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March for Science movement continues

Nicholas De Moss and Alexzander Lowman

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The March for Science on Earth Day, April 22,  started with scientists and science advocates grouping together; it quickly shifted into a movement that continues to grow even after the march is over.

The March for Science was both a celebration about how science is applied to our daily lives as well as a protest towards the blatant disregard and discreditation of scientists by politicians. Many of the people marching claim that politics has been filled with people with anti-science agendas.

In total, there were over 600 rallies worldwide; this includes every single state in the United States.

Many famous celebrities made appearances to show their support during the March for Science such as Neil DeGrasse Tyson, Bill Nye, Peter Capaldi and George Takei.

As a result of famous tv personas appearing, several people started to cosplay as characters that would be in favor of the march. These costumes range from Rick Sanchez (Rick and Morty) to Ms. Frizzle (The Magic School Bus), and Doctor Who.

“People have lost the ability to judge what is true and what is not, what is reliable, what is not,” said Neil DeGrasse Tyson during a video posted to Facebook. “That’s not the country I remember growing up in. I don’t remember any other time where people were standing in denial of what science was.”

An estimated total of attendees from the five cities Washington D.C., Chicago, New York City, Philadelphia, and London, reached nearly 110,000 protesters. This number is far less than the numbers of attendance for both the Women’s March and the March for Life.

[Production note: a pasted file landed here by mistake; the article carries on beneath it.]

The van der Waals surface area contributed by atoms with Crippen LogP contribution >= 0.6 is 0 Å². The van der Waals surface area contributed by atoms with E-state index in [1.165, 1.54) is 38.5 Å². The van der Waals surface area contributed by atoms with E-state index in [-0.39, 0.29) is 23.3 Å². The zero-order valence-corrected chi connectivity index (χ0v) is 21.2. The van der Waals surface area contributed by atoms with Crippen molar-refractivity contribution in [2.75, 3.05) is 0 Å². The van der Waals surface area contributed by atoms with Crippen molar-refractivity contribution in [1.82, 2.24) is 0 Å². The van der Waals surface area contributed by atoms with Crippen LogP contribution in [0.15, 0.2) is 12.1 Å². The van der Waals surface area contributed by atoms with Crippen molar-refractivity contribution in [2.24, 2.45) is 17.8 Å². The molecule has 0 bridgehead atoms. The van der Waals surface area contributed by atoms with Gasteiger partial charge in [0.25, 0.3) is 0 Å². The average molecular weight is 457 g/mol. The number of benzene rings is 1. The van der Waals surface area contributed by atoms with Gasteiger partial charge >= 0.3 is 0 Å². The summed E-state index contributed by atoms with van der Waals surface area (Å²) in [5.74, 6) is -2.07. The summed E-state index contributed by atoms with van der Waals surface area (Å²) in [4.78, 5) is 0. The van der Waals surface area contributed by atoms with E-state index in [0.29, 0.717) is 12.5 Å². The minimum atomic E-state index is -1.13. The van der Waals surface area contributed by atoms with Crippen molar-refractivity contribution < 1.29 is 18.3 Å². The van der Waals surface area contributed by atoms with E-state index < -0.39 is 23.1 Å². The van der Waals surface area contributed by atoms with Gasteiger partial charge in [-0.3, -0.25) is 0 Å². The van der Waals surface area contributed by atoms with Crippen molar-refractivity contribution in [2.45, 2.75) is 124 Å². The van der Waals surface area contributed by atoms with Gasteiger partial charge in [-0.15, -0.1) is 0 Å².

Data gathered from self-registration has shown that only 30.6% of all attendees were scientists or science teachers. That suggests that the remaining 70% were merely science supporters.

The lead team of organizers for the March have continued to work on the promotion of science and have categorized their efforts into four directions: policy, outreach, education, and diversity.

Ayana Johnson, the co-director of partnerships for the event, hopes that the organization will be able to continue the momentum produced by the large March.

“At that first meeting the day after the March, the partners came to us and said, ‘Yesterday was amazing, and now we have work to do,’” said Johnson.

 

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March for Science movement continues